24.112.48.33 - - [01/Sep/1998:05:23:44 -0500] "GET (c)/blur/gfx/spacer.GIF HTTP/1.0" 200 43 "http://www.skating.com/" "UNKNOWN"
204.123.9.47 - - [01/Sep/1998:06:04:56 -0500] "GET (c)/skatecity/robots.txt HTTP/1.0" 200 162 "-" "UNKNOWN"
193.13.129.79 - - [01/Sep/1998:06:18:17 -0500] "GET (c)/blur/article.cgi HTTP/1.0" 200 4301 "http://altavista.digital.com/cgi-bin/query?pg=q&kl=XX&q=%22Salomon+inline%22" "UNKNOWN"
195.133.10.89 - - [01/Sep/1998:07:11:49 -0500] "GET (c)/skatecity/ah/ HTTP/1.0" 200 6665 "http://www.yahoo.com/Arts/Humanities/Literature/Genres/" "UNKNOWN"
195.133.10.89 - - [01/Sep/1998:07:11:52 -0500] "GET (c)/skatecity/ah/gfx/uchronia.sml.GIF HTTP/1.0" 200 1343 "http://www.skatecity.com/ah/" "UNKNOWN"
195.133.10.89 - - [01/Sep/1998:07:11:54 -0500] "GET (c)/skatecity/ah/gfx/intro.GIF HTTP/1.0" 200 911 "http://www.skatecity.com/ah/" "UNKNOWN"
155.78.124.187 - - [01/Sep/1998:08:08:51 -0500] "GET (c)/blur/resources/reviews.cgi HTTP/1.0" 200 9723 "http://www.hotbot.com/?SW=web&SM=MC&MT=Rollerblade%2bReviews&DC=10&DE=2&RG=NA&_v=2" "UNKNOWN"

One warning about this conversion process: Besides the non-availability of user agent information, getlogs also does not include the request method (GET, POST or HEAD) and so pwlog will make an educated guess when converting to common log format. Basically, it assumes that all web requests are GETs unless there is a return code in the 300s. In that case, pwlog decided that it's a HEAD. It will not assign the POST method to any entry in the log, which is of course quite wrong if you have a lot of CGI scripts running. This should not be a problem when you are running stats, but we include the warning here just so that you know.

Also, pwstat does not recognize Common Log format.

IP-to-Hostname Resolving and the Host Hash File

The way that the -r option in the pwlog and pwstat programs determines the machine names corresponding to the IP numbers in the weblogs is to do a host lookup for each number. However, since most people who hit a good website hit it more than once, doing a lookup for every single entry in a log file would be needlessly repetitious. Thus, the pwlog and pwstat programs maintain a file of matching IP numbers and hostnames, and they check in this file for a match before actually executing an IP lookup. At present, this is done for every single user who executes pwlog and pwstat; there is no Panix-wide common file which all pwlog and pwstat users can access. The name of the hostfile is .pwhosts, and you will find your copy in your home (login) directory.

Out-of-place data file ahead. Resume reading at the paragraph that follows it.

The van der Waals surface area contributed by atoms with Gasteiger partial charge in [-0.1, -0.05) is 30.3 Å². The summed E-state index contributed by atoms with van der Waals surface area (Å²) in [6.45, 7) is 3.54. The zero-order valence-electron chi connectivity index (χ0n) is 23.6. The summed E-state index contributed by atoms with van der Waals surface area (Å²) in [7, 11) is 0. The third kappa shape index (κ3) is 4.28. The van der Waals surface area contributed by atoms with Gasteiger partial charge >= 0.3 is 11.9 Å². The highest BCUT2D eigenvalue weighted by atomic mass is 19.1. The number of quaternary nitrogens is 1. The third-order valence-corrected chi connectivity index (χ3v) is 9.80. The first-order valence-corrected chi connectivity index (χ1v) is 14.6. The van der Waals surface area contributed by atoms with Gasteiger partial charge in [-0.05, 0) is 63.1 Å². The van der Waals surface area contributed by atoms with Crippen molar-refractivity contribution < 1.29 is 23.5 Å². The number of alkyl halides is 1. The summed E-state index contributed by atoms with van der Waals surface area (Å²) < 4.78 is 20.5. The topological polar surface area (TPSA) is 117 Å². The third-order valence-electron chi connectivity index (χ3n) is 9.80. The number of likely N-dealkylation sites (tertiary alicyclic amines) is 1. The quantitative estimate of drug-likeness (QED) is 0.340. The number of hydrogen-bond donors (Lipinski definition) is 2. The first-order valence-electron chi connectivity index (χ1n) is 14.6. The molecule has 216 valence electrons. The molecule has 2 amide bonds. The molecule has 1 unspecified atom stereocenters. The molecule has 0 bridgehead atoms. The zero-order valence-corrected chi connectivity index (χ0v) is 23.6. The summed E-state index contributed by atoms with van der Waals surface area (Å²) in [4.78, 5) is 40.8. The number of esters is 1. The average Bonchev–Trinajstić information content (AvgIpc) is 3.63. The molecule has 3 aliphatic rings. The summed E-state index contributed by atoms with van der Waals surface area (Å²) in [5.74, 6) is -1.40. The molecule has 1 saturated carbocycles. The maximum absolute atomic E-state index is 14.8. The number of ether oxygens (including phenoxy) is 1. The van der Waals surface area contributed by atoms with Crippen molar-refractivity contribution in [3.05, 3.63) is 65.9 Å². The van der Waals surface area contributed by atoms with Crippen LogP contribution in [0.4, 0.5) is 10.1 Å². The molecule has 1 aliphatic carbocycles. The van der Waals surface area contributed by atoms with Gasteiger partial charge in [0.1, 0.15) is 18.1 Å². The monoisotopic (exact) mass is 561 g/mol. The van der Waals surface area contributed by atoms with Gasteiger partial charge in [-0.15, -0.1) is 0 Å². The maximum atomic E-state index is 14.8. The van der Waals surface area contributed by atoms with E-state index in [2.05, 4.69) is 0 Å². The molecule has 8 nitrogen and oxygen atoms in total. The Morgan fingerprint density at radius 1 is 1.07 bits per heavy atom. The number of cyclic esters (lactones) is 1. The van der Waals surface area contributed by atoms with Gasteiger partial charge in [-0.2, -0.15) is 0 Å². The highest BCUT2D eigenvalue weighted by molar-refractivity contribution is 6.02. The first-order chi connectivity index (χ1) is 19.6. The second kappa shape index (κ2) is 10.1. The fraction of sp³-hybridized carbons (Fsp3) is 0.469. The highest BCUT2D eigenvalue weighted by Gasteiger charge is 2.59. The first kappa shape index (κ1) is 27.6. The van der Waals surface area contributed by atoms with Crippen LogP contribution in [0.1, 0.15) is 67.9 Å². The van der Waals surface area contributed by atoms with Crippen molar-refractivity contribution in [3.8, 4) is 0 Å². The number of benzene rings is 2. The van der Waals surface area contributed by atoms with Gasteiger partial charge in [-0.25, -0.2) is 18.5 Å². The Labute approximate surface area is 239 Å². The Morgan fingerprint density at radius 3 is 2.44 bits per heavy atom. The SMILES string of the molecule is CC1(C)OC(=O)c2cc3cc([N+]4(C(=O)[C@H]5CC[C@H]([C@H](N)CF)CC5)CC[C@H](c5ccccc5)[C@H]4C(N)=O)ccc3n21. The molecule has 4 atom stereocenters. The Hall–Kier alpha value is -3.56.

The process of converting IP numbers to hostnames can be incredibly slow, whether it occurs in pwlog or in pwstat. In fact, it can be downright maddening if you have a popular site. Lookup time for just a couple days worth of hits on my own pages can take over an hour. clay once reported that it took about 10 hours to resolve the new hostnames seen during a week of traffic to his site, and that was back in late 1995, when web traffic was a fraction of what it is now.

Persons with popular sites will also find that their .pwhosts file can get pretty large. Mine, for example, was up to 475 kb by the summer of 1995, after only a few months of traffic to my pages. If you have a popular set of pages, it wouldn't be too long before your copy of .pwhosts was into the megabytes. At that point, it's time to ask if you really need to know the names of all the machines visiting your site.

All this said, you may understand why your time is better spent (and less computing time and disk space wasted) if you do not invoke the -r option in either pwlog or pwstat